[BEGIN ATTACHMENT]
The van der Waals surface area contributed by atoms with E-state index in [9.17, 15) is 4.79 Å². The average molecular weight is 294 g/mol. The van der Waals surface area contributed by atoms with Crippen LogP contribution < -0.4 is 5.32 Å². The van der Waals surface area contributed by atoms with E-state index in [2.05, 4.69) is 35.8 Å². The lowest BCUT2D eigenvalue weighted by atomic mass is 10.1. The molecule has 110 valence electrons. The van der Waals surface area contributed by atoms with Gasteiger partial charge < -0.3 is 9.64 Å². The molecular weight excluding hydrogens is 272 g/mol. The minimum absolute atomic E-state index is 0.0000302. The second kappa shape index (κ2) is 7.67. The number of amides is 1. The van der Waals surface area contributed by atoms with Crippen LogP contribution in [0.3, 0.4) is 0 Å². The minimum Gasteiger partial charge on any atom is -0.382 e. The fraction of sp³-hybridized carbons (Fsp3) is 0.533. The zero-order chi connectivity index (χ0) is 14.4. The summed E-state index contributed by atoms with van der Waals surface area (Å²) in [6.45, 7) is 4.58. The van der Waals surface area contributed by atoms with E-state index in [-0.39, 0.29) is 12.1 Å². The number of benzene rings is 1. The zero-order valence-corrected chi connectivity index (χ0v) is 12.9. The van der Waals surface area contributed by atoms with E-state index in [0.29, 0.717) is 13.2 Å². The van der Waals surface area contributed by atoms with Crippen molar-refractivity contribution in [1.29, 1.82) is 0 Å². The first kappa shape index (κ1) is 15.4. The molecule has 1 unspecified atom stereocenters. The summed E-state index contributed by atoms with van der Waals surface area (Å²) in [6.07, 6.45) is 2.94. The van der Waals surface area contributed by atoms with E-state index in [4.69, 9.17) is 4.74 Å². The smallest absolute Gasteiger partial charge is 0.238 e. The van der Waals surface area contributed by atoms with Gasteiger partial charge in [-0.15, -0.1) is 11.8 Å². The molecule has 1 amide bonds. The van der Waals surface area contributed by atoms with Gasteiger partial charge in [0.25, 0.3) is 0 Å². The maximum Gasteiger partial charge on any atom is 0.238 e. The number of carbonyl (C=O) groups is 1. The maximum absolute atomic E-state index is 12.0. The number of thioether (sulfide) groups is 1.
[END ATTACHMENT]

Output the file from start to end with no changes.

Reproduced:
The van der Waals surface area contributed by atoms with E-state index in [9.17, 15) is 4.79 Å². The average molecular weight is 294 g/mol. The van der Waals surface area contributed by atoms with Crippen LogP contribution < -0.4 is 5.32 Å². The van der Waals surface area contributed by atoms with E-state index in [2.05, 4.69) is 35.8 Å². The lowest BCUT2D eigenvalue weighted by atomic mass is 10.1. The molecule has 110 valence electrons. The van der Waals surface area contributed by atoms with Gasteiger partial charge < -0.3 is 9.64 Å². The molecular weight excluding hydrogens is 272 g/mol. The minimum absolute atomic E-state index is 0.0000302. The second kappa shape index (κ2) is 7.67. The number of amides is 1. The van der Waals surface area contributed by atoms with Crippen LogP contribution in [0.3, 0.4) is 0 Å². The minimum Gasteiger partial charge on any atom is -0.382 e. The fraction of sp³-hybridized carbons (Fsp3) is 0.533. The zero-order chi connectivity index (χ0) is 14.4. The summed E-state index contributed by atoms with van der Waals surface area (Å²) in [6.45, 7) is 4.58. The van der Waals surface area contributed by atoms with E-state index in [-0.39, 0.29) is 12.1 Å². The number of benzene rings is 1. The zero-order valence-corrected chi connectivity index (χ0v) is 12.9. The van der Waals surface area contributed by atoms with E-state index in [0.29, 0.717) is 13.2 Å². The van der Waals surface area contributed by atoms with Crippen molar-refractivity contribution in [1.29, 1.82) is 0 Å². The first kappa shape index (κ1) is 15.4. The molecule has 1 unspecified atom stereocenters. The summed E-state index contributed by atoms with van der Waals surface area (Å²) in [6.07, 6.45) is 2.94. The van der Waals surface area contributed by atoms with E-state index in [4.69, 9.17) is 4.74 Å². The smallest absolute Gasteiger partial charge is 0.238 e. The van der Waals surface area contributed by atoms with Gasteiger partial charge in [-0.15, -0.1) is 11.8 Å². The molecule has 1 amide bonds. The van der Waals surface area contributed by atoms with Gasteiger partial charge in [0.25, 0.3) is 0 Å². The maximum Gasteiger partial charge on any atom is 0.238 e. The number of carbonyl (C=O) groups is 1. The maximum absolute atomic E-state index is 12.0. The number of thioether (sulfide) groups is 1.